In the last part of a three-part series the Dhaka Tribune explores the challenges small poultry farmers face in Bangladesh
The poultry sector in Bangladesh needs more investment and the overhaul of existing policy to meet government goals, stakeholders say.
The sector contributes between 1.5 and 1.6% to the national GDP. It is the second largest industry after readymade garments, according to the Centre for Policy Dialogue.
Stakeholders say that despite struggling with bird flu, the sector is currently producing 28 million eggs and about 4,000 tons of chicken daily.
Recently, the government set up the ‘Nutrition Security and Vision–2021’. One of its objectives is to promote and ensure poultry items as safe food with cheaper prices for everyone.
Bangladesh Poultry Industries Central Council (BPICC) President, Moshiur Rahman, citing their data, said the sector would need to produce two million tons of chicken and 15 billion eggs annually by 2021.
According to the BPICC report, ‘Poultry Industry in Bangladesh’, an investment of Tk55,000-Tk60,000 crore is needed to achieve the 2021 production goals.
So far, the sector has attracted investment of about Tk30,000 crore.
BPICC chief Moshiur said current direct employment in the sector was two to two and a half million people. An estimated three and a half million others were indirectly engaged in the sector. Overall, about 40% of the workers in the industry are women.
He said: “Biogas, organic fertilizer, and electricity can be generated from poultry waste. Poultry recycling can be a good resource for energy production if we get more support from the government.”
Stakeholders claim the industry’s growth has also helped curb chronic malnutrition among children, which, according to Save the Children, was 60% in 1997 and came down to 41% in 2011, before dropping to 19%.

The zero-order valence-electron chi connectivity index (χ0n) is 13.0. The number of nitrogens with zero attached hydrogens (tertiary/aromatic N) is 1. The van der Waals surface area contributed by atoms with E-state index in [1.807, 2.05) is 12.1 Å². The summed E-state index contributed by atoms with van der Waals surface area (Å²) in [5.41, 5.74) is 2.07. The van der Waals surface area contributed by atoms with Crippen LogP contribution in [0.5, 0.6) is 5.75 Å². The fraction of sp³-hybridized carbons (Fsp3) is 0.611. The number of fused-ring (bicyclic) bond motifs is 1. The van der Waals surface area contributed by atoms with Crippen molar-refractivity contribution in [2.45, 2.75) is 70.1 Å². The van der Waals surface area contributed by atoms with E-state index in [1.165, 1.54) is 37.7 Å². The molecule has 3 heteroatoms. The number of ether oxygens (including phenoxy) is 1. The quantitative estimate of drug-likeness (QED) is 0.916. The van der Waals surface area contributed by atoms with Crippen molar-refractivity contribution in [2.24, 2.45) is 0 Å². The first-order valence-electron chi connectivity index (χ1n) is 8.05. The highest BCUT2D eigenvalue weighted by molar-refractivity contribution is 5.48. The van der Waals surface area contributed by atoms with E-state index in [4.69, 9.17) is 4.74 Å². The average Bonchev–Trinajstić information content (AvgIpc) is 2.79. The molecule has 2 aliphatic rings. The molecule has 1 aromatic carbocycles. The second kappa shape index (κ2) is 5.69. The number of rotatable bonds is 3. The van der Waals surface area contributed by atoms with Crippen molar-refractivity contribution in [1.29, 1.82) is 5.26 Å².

Between 2009 and 2011, the poultry sector’s growth rate was 15%, which went up to 20% in 2016.
Poultry farmers said issueslike the closure of poultry farms across the country hinder the sector’s development. They urged the government to introduce insurance, overhaul the existing policy, and to provide easy loan facilities.
Huvepharma, South East Asia President, OP Singh, said Bangladesh needs to formulate an action plan for a sustainable industry.
Former general secretary of World Poultry Science Association’s Bangladesh branch (WPSA-BB), Md Sirajul Haq, credited private entrepreneurs for the sector’s development.
The government needs to provide 5% interest loans he said, adding: “Poultry insurance is needed to help small and medium entrepreneurs make up for losses if they face any disaster such as bird flu.”
About 10 million people are expected to be dependent on the poultry industry by 2030, according to BPICC, which says the number and the sector’s contribution to GDP would be higher if the government paid more attention to it.
BPICC President Moshiur suggested upgrading existing policy. Bangladesh Livestock Research Institute Director General, Dr Nathu Ram Sarkar, agreed.
“We have technological and managerial skills, but we don’t have financial capacity and hassle-free land. These are the biggest obstacles,” said Bangladesh Poultry Industries Association Secretary General, Manzur Morshed Khan.
Speakers at a recent WPSA-BB roundtable said the sector would have to increase egg and chicken production to meet growing demand. The per capita yearly chicken consumption was only 6.3kg in 2016, but it is expected to rise to around 45-50kg in 2050.
Stakeholders also proposed allowing local companies to produce vaccines, bring vaccination coverage to backyard poultry , and arrange bio security and safe poultry production training for farmers and concerned officials .
WPSA-BB President Shamsul Arefin Khaled said 14 of the 17 SDG goals were in one way or another, linked to the poultry sector.
Fisheries and Livestock Minister Narayon Chandra Chanda said: “The lion’s share of chicken meat and eggs is being produced by the poultry industry which has created job opportunities. So, the welfare of the millions of poultry farmers should be taken care of.”